No Strings Attached
Seattle Children’s commitment to uncompensated care helps
families focus on their child’s health rather than the cost of the
medical care needed to restore it.
Lifesaving heart surgeries gave Ansley Hardy, 5, (pictured with mom Marci and brother Marik, 8) a clean bill of health – and her parents never had to
worry about paying their medical bills.
Ansley Hardy’s parents were shocked
to learn that their new baby had a life-threatening
“She didn’t pink up like other
newborns,” remembers Ansley’s mom, Marci Hardy.
Within hours, Ansley and her dad
Blaine Hardy were airlifted from Helena,
Mont., to Seattle Children’s while Marci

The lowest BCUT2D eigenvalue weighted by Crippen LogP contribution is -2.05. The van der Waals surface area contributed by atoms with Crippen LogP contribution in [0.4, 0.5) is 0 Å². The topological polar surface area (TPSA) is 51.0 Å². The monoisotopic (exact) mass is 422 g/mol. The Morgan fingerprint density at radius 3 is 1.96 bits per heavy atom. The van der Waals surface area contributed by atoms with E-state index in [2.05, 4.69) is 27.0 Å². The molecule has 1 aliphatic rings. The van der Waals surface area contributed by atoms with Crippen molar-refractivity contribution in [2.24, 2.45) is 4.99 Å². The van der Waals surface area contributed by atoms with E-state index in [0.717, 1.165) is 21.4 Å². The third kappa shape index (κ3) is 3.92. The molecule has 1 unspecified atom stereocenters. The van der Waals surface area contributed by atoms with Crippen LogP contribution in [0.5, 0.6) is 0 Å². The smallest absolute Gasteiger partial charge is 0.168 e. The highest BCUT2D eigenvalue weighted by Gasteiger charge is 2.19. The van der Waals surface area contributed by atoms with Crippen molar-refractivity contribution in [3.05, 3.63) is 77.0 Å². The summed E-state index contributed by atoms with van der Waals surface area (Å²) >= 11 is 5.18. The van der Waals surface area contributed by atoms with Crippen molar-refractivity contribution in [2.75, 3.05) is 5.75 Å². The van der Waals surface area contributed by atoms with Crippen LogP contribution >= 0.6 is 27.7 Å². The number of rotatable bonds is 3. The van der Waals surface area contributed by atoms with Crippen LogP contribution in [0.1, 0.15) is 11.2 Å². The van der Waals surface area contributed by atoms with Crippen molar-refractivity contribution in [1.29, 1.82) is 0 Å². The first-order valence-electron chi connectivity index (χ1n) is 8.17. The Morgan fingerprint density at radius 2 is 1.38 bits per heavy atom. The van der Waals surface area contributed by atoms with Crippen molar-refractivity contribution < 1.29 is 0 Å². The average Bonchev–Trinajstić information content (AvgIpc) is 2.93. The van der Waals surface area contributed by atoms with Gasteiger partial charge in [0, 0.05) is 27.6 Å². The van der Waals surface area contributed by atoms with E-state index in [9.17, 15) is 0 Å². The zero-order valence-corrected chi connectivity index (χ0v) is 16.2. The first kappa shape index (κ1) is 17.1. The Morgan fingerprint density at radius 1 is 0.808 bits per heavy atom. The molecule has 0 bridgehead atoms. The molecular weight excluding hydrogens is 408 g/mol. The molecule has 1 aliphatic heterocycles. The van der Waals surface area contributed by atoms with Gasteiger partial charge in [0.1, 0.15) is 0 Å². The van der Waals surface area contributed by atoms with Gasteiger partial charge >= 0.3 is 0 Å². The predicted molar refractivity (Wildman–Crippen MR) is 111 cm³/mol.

recovered from a caesarean section.
The news from Seattle was grim.
“Ansley’s heart wasn’t circulating
oxygenated blood to her body because
the two major vessels that carry blood
away from her heart were switched,”
explains her mom. “She was literally
suffocating to death, but at every step
she just kept pulling through.”
Ansley’s condition, called
transposition of the great vessels,
required three surgeries at Children’s
and hospital stays in Seattle and Helena – care that could have exceeded the
$1 million cap on the family’s healthcare
plan by as much as $500,000.
When a Children’s social worker
suggested they apply for financial assistance, Marci Hardy was reluctant
to ask for help.
123,833 children received uncompensated care in 2011.
“I was a stay-at-home mom, but
Blaine had a good job and we weren’t
poor,” she says.
The social worker convinced the
couple to fill out the application by
asking them if they’d really be able